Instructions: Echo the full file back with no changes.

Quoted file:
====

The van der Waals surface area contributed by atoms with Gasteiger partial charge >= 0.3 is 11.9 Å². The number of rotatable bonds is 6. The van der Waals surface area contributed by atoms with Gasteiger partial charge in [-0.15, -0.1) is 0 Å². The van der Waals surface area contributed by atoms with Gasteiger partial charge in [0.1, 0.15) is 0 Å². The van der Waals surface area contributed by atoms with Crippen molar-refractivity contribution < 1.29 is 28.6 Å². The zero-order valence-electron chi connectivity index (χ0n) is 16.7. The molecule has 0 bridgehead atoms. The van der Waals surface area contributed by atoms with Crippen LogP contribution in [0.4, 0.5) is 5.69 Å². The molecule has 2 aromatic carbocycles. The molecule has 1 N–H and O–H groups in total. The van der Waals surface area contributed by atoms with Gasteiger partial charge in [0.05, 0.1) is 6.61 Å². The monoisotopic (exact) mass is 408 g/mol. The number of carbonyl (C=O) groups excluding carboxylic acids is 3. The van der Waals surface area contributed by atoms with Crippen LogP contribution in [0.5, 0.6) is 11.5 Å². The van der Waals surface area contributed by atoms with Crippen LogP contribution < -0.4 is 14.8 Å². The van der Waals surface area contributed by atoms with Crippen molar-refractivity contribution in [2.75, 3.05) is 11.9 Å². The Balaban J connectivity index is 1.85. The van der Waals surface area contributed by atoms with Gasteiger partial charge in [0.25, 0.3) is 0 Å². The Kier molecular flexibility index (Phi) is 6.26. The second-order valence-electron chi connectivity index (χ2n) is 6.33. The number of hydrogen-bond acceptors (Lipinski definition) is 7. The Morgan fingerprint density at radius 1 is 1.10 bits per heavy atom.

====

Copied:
The van der Waals surface area contributed by atoms with Gasteiger partial charge >= 0.3 is 11.9 Å². The number of rotatable bonds is 6. The van der Waals surface area contributed by atoms with Gasteiger partial charge in [-0.15, -0.1) is 0 Å². The van der Waals surface area contributed by atoms with Gasteiger partial charge in [0.1, 0.15) is 0 Å². The van der Waals surface area contributed by atoms with Crippen molar-refractivity contribution < 1.29 is 28.6 Å². The zero-order valence-electron chi connectivity index (χ0n) is 16.7. The molecule has 0 bridgehead atoms. The van der Waals surface area contributed by atoms with Crippen LogP contribution in [0.4, 0.5) is 5.69 Å². The molecule has 2 aromatic carbocycles. The molecule has 1 N–H and O–H groups in total. The van der Waals surface area contributed by atoms with Gasteiger partial charge in [0.05, 0.1) is 6.61 Å². The monoisotopic (exact) mass is 408 g/mol. The number of carbonyl (C=O) groups excluding carboxylic acids is 3. The van der Waals surface area contributed by atoms with Crippen LogP contribution in [0.5, 0.6) is 11.5 Å². The van der Waals surface area contributed by atoms with Crippen LogP contribution < -0.4 is 14.8 Å². The van der Waals surface area contributed by atoms with Crippen molar-refractivity contribution in [2.75, 3.05) is 11.9 Å². The Balaban J connectivity index is 1.85. The van der Waals surface area contributed by atoms with Gasteiger partial charge in [0.25, 0.3) is 0 Å². The Kier molecular flexibility index (Phi) is 6.26. The second-order valence-electron chi connectivity index (χ2n) is 6.33. The number of hydrogen-bond acceptors (Lipinski definition) is 7. The Morgan fingerprint density at radius 1 is 1.10 bits per heavy atom.